Welcome to another post in our Sales Kaleidoscope series. If you missed the first post explaining what the Sales Kaleidoscope is, you can catch up here. It’s quick. we promise!
But on to this month’s content. One of the most important words in sales is ….
Value can be defined as the perceived worth of something to a person or group. Whether sentimental or monetary, the significance is impactful. So significant of a word is value, that a big box store used it to name their house brand that nets $27 billion annually. In addition to that, a survey conducted among shoppers revealed that 73 percent of consumers knew who owned the brand and exactly where to find it. So, how does a five letter word command so much attention and notoriety, and make such an impact on people? That’s easy. Perception. Consumers of any product or service are typically most concerned with getting the best deal (or value). Unlike well known big box stores, oftentimes when it comes to home improvement and services, prospects are left tasked with what they consider the daunting quest to find the best value. They turn to the internet to search company histories and reviews, and (ideally), ask family, friends and neighbors for referrals, hoping to narrow down the options and make an educated decision that will allow them to get the most value for their hard earned money.
The terms value add and value proposition, are well known in the world of sales, and their purposes are executed every day. Each serves to pave the way of achieving the most critical value of all. The value EXCHANGE. This is the point in the sales presentation where the light bulb goes on in the mind of your prospect, when they have weighed out all of the pluses of doing business with you; company reputation, quality of product, warranties, guarantees, plus your value add/proposition, and they feel the VALUE of what they are receiving exceeds the COST of what you’re asking them to give (pay). Providing and achieving this exchange is ultimately how we maximize sales, profitability and growth; quite possibly making it the most valuable element of the sales process. The goal is to walk away with a signed contract, and in the case that we don’t, leave enough on the table to win the competitive bid.
The most effective way to obtain the value exchange, (in addition to all of the great things you already bring to the table), is to offer something that commands the highest perceived value. This can vary, but thoughtful consideration of what resonates with customers and tugs on the heartstrings to elicit the strongest emotional response, is what will bring the greatest results. (Think the Uncle Rico sales scene with the sail boat from Napoleon Dynamite.) By including something that has a significant perceived value and meaning, you are providing the pattern interrupt, Christmas morning feeling, of something unexpected, but highly desirable that makes sense to the customer, and makes them feel like what they are getting is greater than what they are giving.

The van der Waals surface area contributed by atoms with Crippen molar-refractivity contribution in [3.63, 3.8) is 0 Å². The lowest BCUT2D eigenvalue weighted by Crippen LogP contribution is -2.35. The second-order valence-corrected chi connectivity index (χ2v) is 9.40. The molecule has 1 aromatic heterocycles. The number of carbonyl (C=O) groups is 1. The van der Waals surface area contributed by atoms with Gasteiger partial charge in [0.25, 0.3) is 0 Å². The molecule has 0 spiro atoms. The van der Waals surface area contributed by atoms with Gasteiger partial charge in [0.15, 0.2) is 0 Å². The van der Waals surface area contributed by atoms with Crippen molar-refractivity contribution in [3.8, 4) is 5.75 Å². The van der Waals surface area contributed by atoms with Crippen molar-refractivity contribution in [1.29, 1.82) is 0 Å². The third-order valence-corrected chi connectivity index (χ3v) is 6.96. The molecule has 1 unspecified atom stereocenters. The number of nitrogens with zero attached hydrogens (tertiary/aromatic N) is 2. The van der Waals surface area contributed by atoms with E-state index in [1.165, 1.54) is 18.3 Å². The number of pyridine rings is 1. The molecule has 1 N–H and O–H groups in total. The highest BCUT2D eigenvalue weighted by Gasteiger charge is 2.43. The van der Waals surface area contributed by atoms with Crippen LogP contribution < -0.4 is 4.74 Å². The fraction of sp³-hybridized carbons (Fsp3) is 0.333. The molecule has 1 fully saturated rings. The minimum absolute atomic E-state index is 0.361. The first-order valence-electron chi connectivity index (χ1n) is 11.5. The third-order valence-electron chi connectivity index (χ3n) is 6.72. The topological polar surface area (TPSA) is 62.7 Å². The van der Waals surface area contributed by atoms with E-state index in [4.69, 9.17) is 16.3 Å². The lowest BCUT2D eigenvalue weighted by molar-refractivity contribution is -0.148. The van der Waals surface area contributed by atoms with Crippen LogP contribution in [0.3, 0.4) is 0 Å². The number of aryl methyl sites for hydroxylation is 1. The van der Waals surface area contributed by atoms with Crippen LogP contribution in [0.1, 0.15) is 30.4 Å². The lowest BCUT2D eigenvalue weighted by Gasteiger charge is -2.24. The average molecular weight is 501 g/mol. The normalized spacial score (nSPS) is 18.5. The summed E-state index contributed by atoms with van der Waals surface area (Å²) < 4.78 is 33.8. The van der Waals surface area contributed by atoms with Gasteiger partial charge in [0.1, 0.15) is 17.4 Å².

In order to present your value add/proposition in a way that speaks to your customer, it’s important to remember the three elements of successful selling. Psychology, authenticity and integrity. We already know that consumers want the cherry on top, that’s the psychology. Providing the additional layers of the sundae is what you do everyday in your sales presentations. Choosing and introducing the value add is just as critical as the sales presentation itself, because it’s the connecting factor. It has to command the maximum perceived value in order to feel significant to the customer, and needs to be something that resonates with what they want right now! Because we know that tugging on emotional heartstrings is what ultimately leads to the sale, weaving in an authentic story of why you are offering this value-add becomes paramount. Customers understand that companies want to earn their business, and they aren’t surprised when they are offered a discount or possibly a gift card with purchase. After all, who doesn’t want a gift card to take the family to dinner? Well, while most people aren’t going to turn down dinner with the kids, the trusty gift card isn’t really the ultimate differentiator. Theodore Geisel said, “Why fit in when you were born to stand out?” If you want to make a considerable impact with your customer, think outside the box and offer something that has personal meaning to them. Something that lasts much longer than a meal, and something that ultimately ties their memories of it to you. As companies, we work everyday to build the foundation of loyal customers. The ones that come back regardless of any mishaps in install, delay times or unforeseen circumstances. The ones that sing your praises to family, friends and neighbors, and the ones would never dream of calling anyone but you. Offering the thing that makes decision makers turn to each other and say, “ I want that!” is what makes us memorable and different, and how we build repeat business, excellent reviews and receive an abundance of referrals. Choose wisely to stand out from competitors, and give customers something they won’t soon forget!